As the availability of medical and recreational cannabis has increased, so has the popularity of edibles.
The selection of cannabis infused food and drink is constantly expanding with dispensaries selling everything from medicated sodas to savory snacks. You can make your own at home! Essentially any recipe that calls for oil or butter can be infused with cannabis.
In the edible preparation process, the cannabinoids are combined with lipids (fats) and decarboxylated (heated) converting them from their acid forms into their activated states. The activated oil can also be ingested in pill form.
For those looking to avoid the ‘high’ associated with THC-infused edibles, we recommend high CBD edibles or juicing raw cannabis.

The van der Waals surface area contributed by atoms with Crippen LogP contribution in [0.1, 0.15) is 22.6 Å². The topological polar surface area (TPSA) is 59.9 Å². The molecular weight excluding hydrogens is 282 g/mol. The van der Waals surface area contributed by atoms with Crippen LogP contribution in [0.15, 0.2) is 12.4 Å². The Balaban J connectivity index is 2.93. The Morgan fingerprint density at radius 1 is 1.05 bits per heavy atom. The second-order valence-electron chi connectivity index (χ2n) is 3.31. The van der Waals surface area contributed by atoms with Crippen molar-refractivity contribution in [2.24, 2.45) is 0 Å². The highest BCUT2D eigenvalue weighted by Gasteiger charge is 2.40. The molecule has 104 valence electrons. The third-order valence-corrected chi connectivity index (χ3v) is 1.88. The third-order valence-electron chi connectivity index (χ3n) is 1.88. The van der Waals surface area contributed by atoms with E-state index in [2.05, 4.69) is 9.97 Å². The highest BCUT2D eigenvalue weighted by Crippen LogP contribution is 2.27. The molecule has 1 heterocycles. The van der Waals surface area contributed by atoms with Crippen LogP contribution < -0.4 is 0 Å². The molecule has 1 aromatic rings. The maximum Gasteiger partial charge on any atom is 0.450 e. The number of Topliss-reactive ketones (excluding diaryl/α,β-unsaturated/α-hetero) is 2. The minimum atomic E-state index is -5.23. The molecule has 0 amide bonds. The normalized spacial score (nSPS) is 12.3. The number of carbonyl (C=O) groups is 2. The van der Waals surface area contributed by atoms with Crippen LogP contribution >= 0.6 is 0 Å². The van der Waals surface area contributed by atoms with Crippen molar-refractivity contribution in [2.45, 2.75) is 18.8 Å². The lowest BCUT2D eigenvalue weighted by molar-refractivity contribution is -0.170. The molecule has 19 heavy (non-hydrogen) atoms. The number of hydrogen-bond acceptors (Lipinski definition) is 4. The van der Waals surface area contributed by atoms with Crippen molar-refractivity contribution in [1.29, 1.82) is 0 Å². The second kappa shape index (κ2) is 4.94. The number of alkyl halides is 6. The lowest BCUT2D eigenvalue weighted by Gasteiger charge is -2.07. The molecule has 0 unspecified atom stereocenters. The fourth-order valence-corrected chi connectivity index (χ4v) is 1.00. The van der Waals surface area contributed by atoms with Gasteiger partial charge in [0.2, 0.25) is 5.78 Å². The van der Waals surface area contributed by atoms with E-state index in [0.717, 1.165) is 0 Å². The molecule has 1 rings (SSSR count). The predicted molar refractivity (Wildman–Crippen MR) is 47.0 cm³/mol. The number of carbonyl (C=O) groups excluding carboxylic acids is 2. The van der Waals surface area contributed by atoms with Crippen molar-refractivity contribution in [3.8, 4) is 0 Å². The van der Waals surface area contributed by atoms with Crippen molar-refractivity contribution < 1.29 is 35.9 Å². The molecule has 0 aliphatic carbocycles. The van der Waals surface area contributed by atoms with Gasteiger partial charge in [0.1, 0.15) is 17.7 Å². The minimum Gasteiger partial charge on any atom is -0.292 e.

The effects associated with ingested cannabis last much longer than the other consumption methods (anywhere from 4 to 8+ hours) and can be significantly more intense. This is because THC, the primary psychoactive component of cannabis, is converted to the more psychoactive 11-hydroxy-THC by the liver. This compound is approximately 5 to 10 times stronger than the original THC. Smoked/vaporized cannabis does not have the same effect as it does not pass through the liver.
The downside to edibles is the delayed onset time, which can take anywhere from 20 to 90+ minutes. Onset time is directly related to digestive process – eating them on an empty stomach results in a faster processing and vice versa. The combination of delayed onset and variable potency make dosage control more challenging.More about edibles